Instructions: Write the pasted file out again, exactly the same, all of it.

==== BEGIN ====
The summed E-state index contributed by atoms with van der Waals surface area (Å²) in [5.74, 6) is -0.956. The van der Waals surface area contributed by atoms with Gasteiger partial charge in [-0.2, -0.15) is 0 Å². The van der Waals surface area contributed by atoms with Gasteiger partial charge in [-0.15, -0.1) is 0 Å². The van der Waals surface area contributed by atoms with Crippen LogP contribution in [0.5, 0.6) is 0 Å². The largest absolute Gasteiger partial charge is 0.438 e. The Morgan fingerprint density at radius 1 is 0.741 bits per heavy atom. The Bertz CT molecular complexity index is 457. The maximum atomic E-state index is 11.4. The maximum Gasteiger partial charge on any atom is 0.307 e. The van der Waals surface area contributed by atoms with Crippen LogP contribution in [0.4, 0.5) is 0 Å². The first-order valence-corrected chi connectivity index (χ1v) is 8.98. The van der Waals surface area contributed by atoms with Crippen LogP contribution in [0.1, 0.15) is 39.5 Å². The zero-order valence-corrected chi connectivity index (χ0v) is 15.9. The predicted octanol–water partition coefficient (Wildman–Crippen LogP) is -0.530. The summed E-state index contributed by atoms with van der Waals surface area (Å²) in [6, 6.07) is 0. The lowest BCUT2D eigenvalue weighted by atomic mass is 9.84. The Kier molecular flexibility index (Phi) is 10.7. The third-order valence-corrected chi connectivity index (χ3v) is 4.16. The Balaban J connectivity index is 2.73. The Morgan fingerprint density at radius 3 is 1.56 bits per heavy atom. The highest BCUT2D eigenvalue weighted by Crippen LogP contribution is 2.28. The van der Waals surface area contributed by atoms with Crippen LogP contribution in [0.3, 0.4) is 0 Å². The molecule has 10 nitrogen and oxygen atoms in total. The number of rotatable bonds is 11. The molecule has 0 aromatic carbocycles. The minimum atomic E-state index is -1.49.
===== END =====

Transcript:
The summed E-state index contributed by atoms with van der Waals surface area (Å²) in [5.74, 6) is -0.956. The van der Waals surface area contributed by atoms with Gasteiger partial charge in [-0.2, -0.15) is 0 Å². The van der Waals surface area contributed by atoms with Gasteiger partial charge in [-0.15, -0.1) is 0 Å². The van der Waals surface area contributed by atoms with Crippen LogP contribution in [0.5, 0.6) is 0 Å². The largest absolute Gasteiger partial charge is 0.438 e. The Morgan fingerprint density at radius 1 is 0.741 bits per heavy atom. The Bertz CT molecular complexity index is 457. The maximum atomic E-state index is 11.4. The maximum Gasteiger partial charge on any atom is 0.307 e. The van der Waals surface area contributed by atoms with Crippen LogP contribution in [0.4, 0.5) is 0 Å². The first-order valence-corrected chi connectivity index (χ1v) is 8.98. The van der Waals surface area contributed by atoms with Crippen LogP contribution in [0.1, 0.15) is 39.5 Å². The zero-order valence-corrected chi connectivity index (χ0v) is 15.9. The predicted octanol–water partition coefficient (Wildman–Crippen LogP) is -0.530. The summed E-state index contributed by atoms with van der Waals surface area (Å²) in [6, 6.07) is 0. The lowest BCUT2D eigenvalue weighted by atomic mass is 9.84. The Kier molecular flexibility index (Phi) is 10.7. The third-order valence-corrected chi connectivity index (χ3v) is 4.16. The Balaban J connectivity index is 2.73. The Morgan fingerprint density at radius 3 is 1.56 bits per heavy atom. The highest BCUT2D eigenvalue weighted by Crippen LogP contribution is 2.28. The van der Waals surface area contributed by atoms with Crippen LogP contribution in [0.3, 0.4) is 0 Å². The molecule has 10 nitrogen and oxygen atoms in total. The number of rotatable bonds is 11. The molecule has 0 aromatic carbocycles. The minimum atomic E-state index is -1.49.